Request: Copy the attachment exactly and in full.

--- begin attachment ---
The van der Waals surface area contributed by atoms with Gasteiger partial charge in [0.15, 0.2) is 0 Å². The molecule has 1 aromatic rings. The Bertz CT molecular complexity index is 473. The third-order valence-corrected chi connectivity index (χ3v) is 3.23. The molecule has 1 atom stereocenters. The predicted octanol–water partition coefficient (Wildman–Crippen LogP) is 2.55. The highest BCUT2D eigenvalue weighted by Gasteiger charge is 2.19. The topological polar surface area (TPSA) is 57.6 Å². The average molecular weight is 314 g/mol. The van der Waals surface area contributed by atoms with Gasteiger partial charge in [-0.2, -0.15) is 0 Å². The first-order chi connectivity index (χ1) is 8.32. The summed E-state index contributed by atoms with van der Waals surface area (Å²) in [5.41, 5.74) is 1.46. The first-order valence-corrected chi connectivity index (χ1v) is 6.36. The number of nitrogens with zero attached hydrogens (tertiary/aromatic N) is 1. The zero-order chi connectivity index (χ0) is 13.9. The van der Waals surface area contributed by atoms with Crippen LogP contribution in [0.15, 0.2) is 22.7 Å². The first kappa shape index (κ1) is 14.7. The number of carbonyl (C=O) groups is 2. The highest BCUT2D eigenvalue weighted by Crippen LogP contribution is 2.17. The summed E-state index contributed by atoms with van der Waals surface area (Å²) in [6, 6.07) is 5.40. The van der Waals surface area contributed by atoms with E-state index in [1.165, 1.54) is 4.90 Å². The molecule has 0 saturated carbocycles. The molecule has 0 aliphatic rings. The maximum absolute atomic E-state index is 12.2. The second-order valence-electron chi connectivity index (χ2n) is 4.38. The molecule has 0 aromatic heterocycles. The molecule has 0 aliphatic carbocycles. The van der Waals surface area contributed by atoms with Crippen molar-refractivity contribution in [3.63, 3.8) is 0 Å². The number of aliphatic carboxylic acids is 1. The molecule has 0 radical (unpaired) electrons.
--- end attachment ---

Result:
The van der Waals surface area contributed by atoms with Gasteiger partial charge in [0.15, 0.2) is 0 Å². The molecule has 1 aromatic rings. The Bertz CT molecular complexity index is 473. The third-order valence-corrected chi connectivity index (χ3v) is 3.23. The molecule has 1 atom stereocenters. The predicted octanol–water partition coefficient (Wildman–Crippen LogP) is 2.55. The highest BCUT2D eigenvalue weighted by Gasteiger charge is 2.19. The topological polar surface area (TPSA) is 57.6 Å². The average molecular weight is 314 g/mol. The van der Waals surface area contributed by atoms with Gasteiger partial charge in [-0.2, -0.15) is 0 Å². The first-order chi connectivity index (χ1) is 8.32. The summed E-state index contributed by atoms with van der Waals surface area (Å²) in [5.41, 5.74) is 1.46. The first-order valence-corrected chi connectivity index (χ1v) is 6.36. The number of nitrogens with zero attached hydrogens (tertiary/aromatic N) is 1. The zero-order chi connectivity index (χ0) is 13.9. The van der Waals surface area contributed by atoms with Crippen LogP contribution in [0.15, 0.2) is 22.7 Å². The first kappa shape index (κ1) is 14.7. The number of carbonyl (C=O) groups is 2. The highest BCUT2D eigenvalue weighted by Crippen LogP contribution is 2.17. The summed E-state index contributed by atoms with van der Waals surface area (Å²) in [6, 6.07) is 5.40. The van der Waals surface area contributed by atoms with E-state index in [1.165, 1.54) is 4.90 Å². The molecule has 0 saturated carbocycles. The molecule has 0 aliphatic rings. The maximum absolute atomic E-state index is 12.2. The second-order valence-electron chi connectivity index (χ2n) is 4.38. The molecule has 0 aromatic heterocycles. The molecule has 0 aliphatic carbocycles. The van der Waals surface area contributed by atoms with Crippen molar-refractivity contribution in [3.63, 3.8) is 0 Å². The number of aliphatic carboxylic acids is 1. The molecule has 0 radical (unpaired) electrons.